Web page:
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By the time you were taught how to use semicolons and colons in eighth grade or so, you were likely already set in your ways regarding punctuation. Here’s the good news: it isn’t too late to add these marks to your commonly used list and to appreciate how much they can do for your writing.
A semicolon is a punctuation mark that signals a pause that is stronger than a comma but weaker than a period. Appropriately, a semicolon (;) looks like a period on top of a comma. The standard uses for semicolons are to separate two independent clauses instead of using coordinating conjunctions, to separate two independent clauses along with a conjunctive adverb, or to clarify a series that includes other punctuation.
Compound sentences with conjunctive adverbs or without coordinating conjunctions require a semicolon. Review Section 18.3 "Eliminating Comma Splices and Fused Sentences" for additional information.
Compound sentence with a coordinating conjunction: Scout and Jem do not know much about Boo Radley, but they are afraid of him anyhow.
Compound sentence without a coordinating conjunction: Scout and Jem do not know much about Boo Radley; they are afraid of him anyhow.
Compound sentence with a conjunctive adverb: Scout and Jem do not know much about Boo Radley; nevertheless, they are afraid of him anyhow.
Typically, commas separate items in a series. Sometimes multiple-word series items include commas. In these cases, the commas within the items would be easily confused with the commas that separate the items. To avoid this confusion, you should use semicolons between these series items. You should not use semicolons to separate items in a series when the items do not include commas.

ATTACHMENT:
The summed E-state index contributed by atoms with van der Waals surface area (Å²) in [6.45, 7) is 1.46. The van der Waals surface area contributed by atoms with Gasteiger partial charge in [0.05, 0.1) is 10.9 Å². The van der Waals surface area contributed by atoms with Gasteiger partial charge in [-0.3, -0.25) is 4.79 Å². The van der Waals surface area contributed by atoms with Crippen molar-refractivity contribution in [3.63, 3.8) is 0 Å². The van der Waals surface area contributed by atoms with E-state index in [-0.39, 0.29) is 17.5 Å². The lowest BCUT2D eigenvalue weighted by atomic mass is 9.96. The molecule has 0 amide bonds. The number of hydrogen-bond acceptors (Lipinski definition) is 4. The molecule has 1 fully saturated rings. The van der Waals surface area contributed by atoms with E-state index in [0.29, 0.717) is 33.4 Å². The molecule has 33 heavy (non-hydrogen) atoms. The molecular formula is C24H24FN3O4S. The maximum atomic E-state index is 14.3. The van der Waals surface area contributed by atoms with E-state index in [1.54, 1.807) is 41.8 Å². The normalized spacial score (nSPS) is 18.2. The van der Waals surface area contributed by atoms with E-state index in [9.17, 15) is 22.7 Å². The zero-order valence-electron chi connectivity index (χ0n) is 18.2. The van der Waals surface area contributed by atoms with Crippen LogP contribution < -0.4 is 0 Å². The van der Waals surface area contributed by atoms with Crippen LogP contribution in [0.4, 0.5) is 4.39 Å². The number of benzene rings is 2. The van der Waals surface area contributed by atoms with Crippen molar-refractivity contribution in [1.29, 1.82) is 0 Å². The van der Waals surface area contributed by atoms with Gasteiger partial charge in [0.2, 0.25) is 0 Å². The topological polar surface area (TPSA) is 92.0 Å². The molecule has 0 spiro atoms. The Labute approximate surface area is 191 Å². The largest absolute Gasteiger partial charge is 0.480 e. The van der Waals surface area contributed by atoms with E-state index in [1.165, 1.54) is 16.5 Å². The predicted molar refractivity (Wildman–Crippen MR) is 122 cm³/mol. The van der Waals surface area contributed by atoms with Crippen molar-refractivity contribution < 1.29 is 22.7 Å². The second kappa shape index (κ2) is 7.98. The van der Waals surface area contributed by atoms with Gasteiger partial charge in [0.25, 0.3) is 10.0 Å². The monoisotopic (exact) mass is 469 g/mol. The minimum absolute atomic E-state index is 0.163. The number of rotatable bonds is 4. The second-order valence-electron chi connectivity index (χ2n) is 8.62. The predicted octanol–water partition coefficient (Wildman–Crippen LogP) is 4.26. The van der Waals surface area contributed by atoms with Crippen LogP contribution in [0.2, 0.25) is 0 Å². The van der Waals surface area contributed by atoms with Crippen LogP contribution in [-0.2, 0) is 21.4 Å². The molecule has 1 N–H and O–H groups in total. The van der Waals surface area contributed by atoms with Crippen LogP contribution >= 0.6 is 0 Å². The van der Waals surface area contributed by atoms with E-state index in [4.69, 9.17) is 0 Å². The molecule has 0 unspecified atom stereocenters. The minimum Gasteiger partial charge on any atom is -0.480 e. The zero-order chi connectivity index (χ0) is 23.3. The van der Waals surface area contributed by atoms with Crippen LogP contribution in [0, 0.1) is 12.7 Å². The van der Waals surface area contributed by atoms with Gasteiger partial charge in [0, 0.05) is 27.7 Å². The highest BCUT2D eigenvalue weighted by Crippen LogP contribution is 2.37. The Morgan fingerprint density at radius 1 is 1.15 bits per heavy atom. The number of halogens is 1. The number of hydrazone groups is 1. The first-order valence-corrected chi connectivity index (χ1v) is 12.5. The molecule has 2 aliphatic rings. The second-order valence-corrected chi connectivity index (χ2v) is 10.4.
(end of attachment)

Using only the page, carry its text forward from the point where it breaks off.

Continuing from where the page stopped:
Sentence with series that results in comma confusion: In To Kill a Mockingbird, Atticus Finch defends justice, the underprivileged, and his children, teaches his kids values, and stands up to the people of the town.
Sentence rewritten using semicolons to avoid comma confusion: In To Kill a Mockingbird, Atticus Finch defends justice, the underprivileged, and his children; teaches his kids values; and stands up to the people of the town.
A colon is used to separate parts or to signal that some related information or words are coming.
Colons are used to introduce a variety of text components, including explanations and examples.
Most sets of independent clauses require a comma and a conjunction or a semicolon between them. An exception is when the second clause clearly restates or supports the first clause.
The movie To Kill a Mockingbird was very well received in Hollywood: it was nominated for eight Academy Awards.
A variety of elements call for colons to separate the details.
When the lead-in to a quotation is a complete sentence, you can use a colon between the lead-in and the quotation.
Scout spoke with her usual frankness and wisdom beyond her years: “Until I feared I would lose it, I never loved to read. One does not love breathing.”
Use a semicolon in each of these situations:
Use a colon in each of these situations: